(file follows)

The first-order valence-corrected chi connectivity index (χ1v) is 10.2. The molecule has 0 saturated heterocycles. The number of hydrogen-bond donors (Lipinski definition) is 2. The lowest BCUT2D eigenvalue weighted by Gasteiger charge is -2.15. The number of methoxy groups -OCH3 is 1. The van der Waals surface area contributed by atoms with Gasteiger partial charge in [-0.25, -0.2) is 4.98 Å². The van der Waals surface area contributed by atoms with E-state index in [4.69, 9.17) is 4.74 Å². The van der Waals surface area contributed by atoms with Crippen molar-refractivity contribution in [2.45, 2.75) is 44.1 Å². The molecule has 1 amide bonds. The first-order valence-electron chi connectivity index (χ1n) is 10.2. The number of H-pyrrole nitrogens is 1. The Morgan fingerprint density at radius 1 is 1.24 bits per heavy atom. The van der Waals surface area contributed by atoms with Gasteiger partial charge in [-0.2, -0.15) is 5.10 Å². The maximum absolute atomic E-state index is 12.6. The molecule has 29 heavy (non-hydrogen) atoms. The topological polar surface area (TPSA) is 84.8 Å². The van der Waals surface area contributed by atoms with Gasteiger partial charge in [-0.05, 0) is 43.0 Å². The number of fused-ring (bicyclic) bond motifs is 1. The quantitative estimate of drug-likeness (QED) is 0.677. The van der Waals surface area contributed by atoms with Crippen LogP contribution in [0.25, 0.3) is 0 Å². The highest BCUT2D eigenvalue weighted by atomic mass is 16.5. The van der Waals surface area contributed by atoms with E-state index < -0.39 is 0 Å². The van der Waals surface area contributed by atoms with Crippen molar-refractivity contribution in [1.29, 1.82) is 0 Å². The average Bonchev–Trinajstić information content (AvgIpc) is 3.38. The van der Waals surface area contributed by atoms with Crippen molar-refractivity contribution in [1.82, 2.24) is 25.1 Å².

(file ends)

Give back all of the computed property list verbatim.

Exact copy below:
The first-order valence-corrected chi connectivity index (χ1v) is 10.2. The molecule has 0 saturated heterocycles. The number of hydrogen-bond donors (Lipinski definition) is 2. The lowest BCUT2D eigenvalue weighted by Gasteiger charge is -2.15. The number of methoxy groups -OCH3 is 1. The van der Waals surface area contributed by atoms with Gasteiger partial charge in [-0.25, -0.2) is 4.98 Å². The van der Waals surface area contributed by atoms with E-state index in [4.69, 9.17) is 4.74 Å². The van der Waals surface area contributed by atoms with Crippen molar-refractivity contribution in [2.45, 2.75) is 44.1 Å². The molecule has 1 amide bonds. The first-order valence-electron chi connectivity index (χ1n) is 10.2. The number of H-pyrrole nitrogens is 1. The Morgan fingerprint density at radius 1 is 1.24 bits per heavy atom. The van der Waals surface area contributed by atoms with Gasteiger partial charge in [-0.2, -0.15) is 5.10 Å². The maximum absolute atomic E-state index is 12.6. The molecule has 29 heavy (non-hydrogen) atoms. The topological polar surface area (TPSA) is 84.8 Å². The van der Waals surface area contributed by atoms with Gasteiger partial charge in [-0.05, 0) is 43.0 Å². The number of fused-ring (bicyclic) bond motifs is 1. The quantitative estimate of drug-likeness (QED) is 0.677. The van der Waals surface area contributed by atoms with Crippen LogP contribution in [0.25, 0.3) is 0 Å². The highest BCUT2D eigenvalue weighted by atomic mass is 16.5. The van der Waals surface area contributed by atoms with E-state index < -0.39 is 0 Å². The van der Waals surface area contributed by atoms with Crippen molar-refractivity contribution in [1.29, 1.82) is 0 Å². The average Bonchev–Trinajstić information content (AvgIpc) is 3.38. The van der Waals surface area contributed by atoms with Crippen molar-refractivity contribution in [1.82, 2.24) is 25.1 Å².